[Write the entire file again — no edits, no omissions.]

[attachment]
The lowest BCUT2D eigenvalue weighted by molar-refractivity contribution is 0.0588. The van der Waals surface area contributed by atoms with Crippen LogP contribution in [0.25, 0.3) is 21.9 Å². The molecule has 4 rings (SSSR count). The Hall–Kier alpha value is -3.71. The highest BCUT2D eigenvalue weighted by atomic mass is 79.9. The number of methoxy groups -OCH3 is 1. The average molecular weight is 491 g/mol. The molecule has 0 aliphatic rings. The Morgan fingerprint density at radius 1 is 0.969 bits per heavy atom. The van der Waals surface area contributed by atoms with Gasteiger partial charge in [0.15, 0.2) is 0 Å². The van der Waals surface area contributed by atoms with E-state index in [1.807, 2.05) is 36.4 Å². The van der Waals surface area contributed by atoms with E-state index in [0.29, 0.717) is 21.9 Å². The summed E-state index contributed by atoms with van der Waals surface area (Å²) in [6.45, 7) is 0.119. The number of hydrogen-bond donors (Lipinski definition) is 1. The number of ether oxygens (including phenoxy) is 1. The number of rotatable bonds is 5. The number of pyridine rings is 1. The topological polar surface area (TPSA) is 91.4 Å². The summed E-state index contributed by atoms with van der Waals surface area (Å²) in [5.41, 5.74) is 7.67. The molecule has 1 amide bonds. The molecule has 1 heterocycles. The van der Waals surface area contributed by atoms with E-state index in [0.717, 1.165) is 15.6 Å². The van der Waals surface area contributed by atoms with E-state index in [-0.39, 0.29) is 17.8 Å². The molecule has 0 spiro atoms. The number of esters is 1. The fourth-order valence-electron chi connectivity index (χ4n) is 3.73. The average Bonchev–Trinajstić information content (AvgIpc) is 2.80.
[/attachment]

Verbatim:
The lowest BCUT2D eigenvalue weighted by molar-refractivity contribution is 0.0588. The van der Waals surface area contributed by atoms with Crippen LogP contribution in [0.25, 0.3) is 21.9 Å². The molecule has 4 rings (SSSR count). The Hall–Kier alpha value is -3.71. The highest BCUT2D eigenvalue weighted by atomic mass is 79.9. The number of methoxy groups -OCH3 is 1. The average molecular weight is 491 g/mol. The molecule has 0 aliphatic rings. The Morgan fingerprint density at radius 1 is 0.969 bits per heavy atom. The van der Waals surface area contributed by atoms with Gasteiger partial charge in [0.15, 0.2) is 0 Å². The van der Waals surface area contributed by atoms with E-state index in [1.807, 2.05) is 36.4 Å². The van der Waals surface area contributed by atoms with E-state index in [0.29, 0.717) is 21.9 Å². The summed E-state index contributed by atoms with van der Waals surface area (Å²) in [6.45, 7) is 0.119. The number of hydrogen-bond donors (Lipinski definition) is 1. The number of ether oxygens (including phenoxy) is 1. The number of rotatable bonds is 5. The number of pyridine rings is 1. The topological polar surface area (TPSA) is 91.4 Å². The summed E-state index contributed by atoms with van der Waals surface area (Å²) in [5.41, 5.74) is 7.67. The molecule has 1 amide bonds. The molecule has 1 heterocycles. The van der Waals surface area contributed by atoms with E-state index in [0.717, 1.165) is 15.6 Å². The van der Waals surface area contributed by atoms with E-state index in [-0.39, 0.29) is 17.8 Å². The molecule has 0 spiro atoms. The number of esters is 1. The fourth-order valence-electron chi connectivity index (χ4n) is 3.73. The average Bonchev–Trinajstić information content (AvgIpc) is 2.80.